THE LONG MAC BRIGADE
In the late Seventies and early Eighties, Britain was awash in sharply defined youth cultures that ran the gamut from hardcore punks to casuals, mods, teds, skinheads and the rest. Some were nostalgic, while others were contemporary, like the fashion that Joy Division popularised. In his pictorial cartography of post-youth culture, A Scene in Between: Tripping Through the Fashions of UK Indie Music 1980–’88, Sam Knee calls it “post-punk”, and typifies it with “ill-fitting, dank clobber, largely sourced from army surplus stores”, with hair that was “slick combined with a Hitler Youth side-parting à la Warsaw”.
This was an accessible style for the moment: breadline boho. Unlike the flamboyance
of punk, this dour, practical look aimed for blankness and erasure. In its harking back to the shape and colour palette of post-war Britain, it both reflected the clothes then cheaply available in secondhand shops and made the subtle point that WWII had never quite ended around Britain, where the bomb sites had still not been filled in three decades later.
In 1979, it wasn’t called post-punk: if it had a name at all, it was the long mac brigade. But this tribe was a definite feature of British youth culture, and like others in the second half of the Seventies — punk, the mod revival and 2 Tone — it was principally centred around one group. Although they did not have their own designers nor the money to be boutique-conscious, it was Joy Division’s clothing that set a coherent style for the new austerity sweeping in with Margaret Thatcher’s first government.
Inspired by seeing the Sex Pistols, the core members of Joy Division formed as Warsaw in spring 1977. Their initial stagewear was as unformed and lumpish as their first material: caught somewhere between punk, metal and the post-Bowie/post-Roxy stylists who thronged their then-favourite club, Pips in Manchester. For early shows at Manchester venues the Electric Circus and Rafters, Warsaw wore crude punk clothing and camp militaria: leather trousers, moustaches and tank commanders’ caps.
After drummer Stephen Morris joined in autumn 1977, Warsaw became Joy Division and the clothes changed with the name. Setting the direction was Ian Curtis. As his close friend Iain Grey observed at that time: “Ian always had great fashion sense, he had these really smart tonik pants and he used to wear this RAF greatcoat all the time — it was utilitarian, Berlin 1935, that type of style.”
Bernard Sumner and Peter Hook had been scooter boys and habitués of Pips, Manchester’s Bowie/Roxy/glam club. Sumner exemplified Pips high-style: a wedge haircut with a side parting and long fringe over one eye. You can see this in Joy Division’s first appearance on television, performing “Shadowplay” on Granada TV. Ian Curtis has a short Caesar haircut; Peter Hook’s hair is cropped and dyed blonde, while Sumner sports a short-sleeved polo shirt, skinny tie and a Perry Boy flick. The group are serious, challenging: originating in punk but not at all punk.
“They were very clean-cut for the time,” remembers former Crispy Ambulance singer Alan Hempsall. “There was a lot of short-sleeved shirts and ties, which was quite unusual, I suppose you would think of somebody like Bowie on the front cover of Low. You looked at the shoes which were very much like demobsuit oxfords. It was all very pressed, a clean-cut image which was very unusual. It was very, very striking, and then when you coupled that with the music the whole package set them apart.”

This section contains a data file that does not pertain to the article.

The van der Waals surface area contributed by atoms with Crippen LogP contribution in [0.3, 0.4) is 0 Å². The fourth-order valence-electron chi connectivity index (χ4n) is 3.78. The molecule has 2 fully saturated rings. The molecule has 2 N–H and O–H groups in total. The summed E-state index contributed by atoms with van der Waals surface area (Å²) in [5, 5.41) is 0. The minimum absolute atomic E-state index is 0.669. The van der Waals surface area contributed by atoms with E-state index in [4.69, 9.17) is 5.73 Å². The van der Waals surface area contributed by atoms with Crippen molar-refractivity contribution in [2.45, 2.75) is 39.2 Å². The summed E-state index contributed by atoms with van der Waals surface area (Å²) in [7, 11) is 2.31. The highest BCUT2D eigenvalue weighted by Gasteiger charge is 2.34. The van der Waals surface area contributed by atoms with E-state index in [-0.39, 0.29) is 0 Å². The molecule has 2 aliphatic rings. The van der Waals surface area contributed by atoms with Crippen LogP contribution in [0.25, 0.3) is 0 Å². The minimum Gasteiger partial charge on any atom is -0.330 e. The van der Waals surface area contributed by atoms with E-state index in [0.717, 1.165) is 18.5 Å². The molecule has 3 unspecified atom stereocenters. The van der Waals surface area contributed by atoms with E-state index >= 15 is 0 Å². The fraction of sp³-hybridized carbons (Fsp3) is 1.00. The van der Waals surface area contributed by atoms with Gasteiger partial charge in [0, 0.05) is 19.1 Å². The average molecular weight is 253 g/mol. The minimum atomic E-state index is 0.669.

According to Hook, “The look came as a combination from Ian and Bernard. We discovered that Scout shop by the Post Office in [the] back [of] Piccadilly and we used to buy the little shirts for 50p. And then there was a shop in Tib Street where you’d buy military gear ’cos it was dead cheap. We just had no money, it was necessity really, and we just got into it. Bernard latched onto the look, Ian had the look anyway. Stephen had a very individual style which was like a geography teacher.”
“It was Oxfam shops and Army and Navy Stores,” Sumner remembered. “When I was working in Chorlton, there was a little Oxfam there and I remember buying a nice tie with spots on it that you couldn’t get anywhere. You were buying stuff that was from previous generations that people had slung out, and army surplus stores which then had stuff from the Forties and Sixties, so I guess they were vintage clothes, really. And tight jeans. It was just what we wore.”
Joy Division presented an austere but accessible appearance that projected both backwards and forwards. It was also influenced by the blankness of Kraftwerk, whose uniform, primary-coloured look on their 1977 album
Trans-Europe Express and The Man-Machine from 1978 was an integral part of an electronic future. As they gained traction, Joy Division pulled their fans with them, and unleashed the long mac brigade, effectively a Northern response to the New Romantic emanations from London.
Hence the post-punk look. Because most of the pictures of Joy Division were taken in black and white for publication in the era’s music press — NME, Sounds and Melody Maker — the perception of Joy Division and the clothes they wore is that it was all monochrome and dour. However, fan photos and the rare colour sessions show that, in fact, they could be extremely colourful. In particular, Ian Curtis usually wore bright, single-coloured shirts that both drew attention to him and reflected the group’s underlying dynamic: the tension between the dark and the light.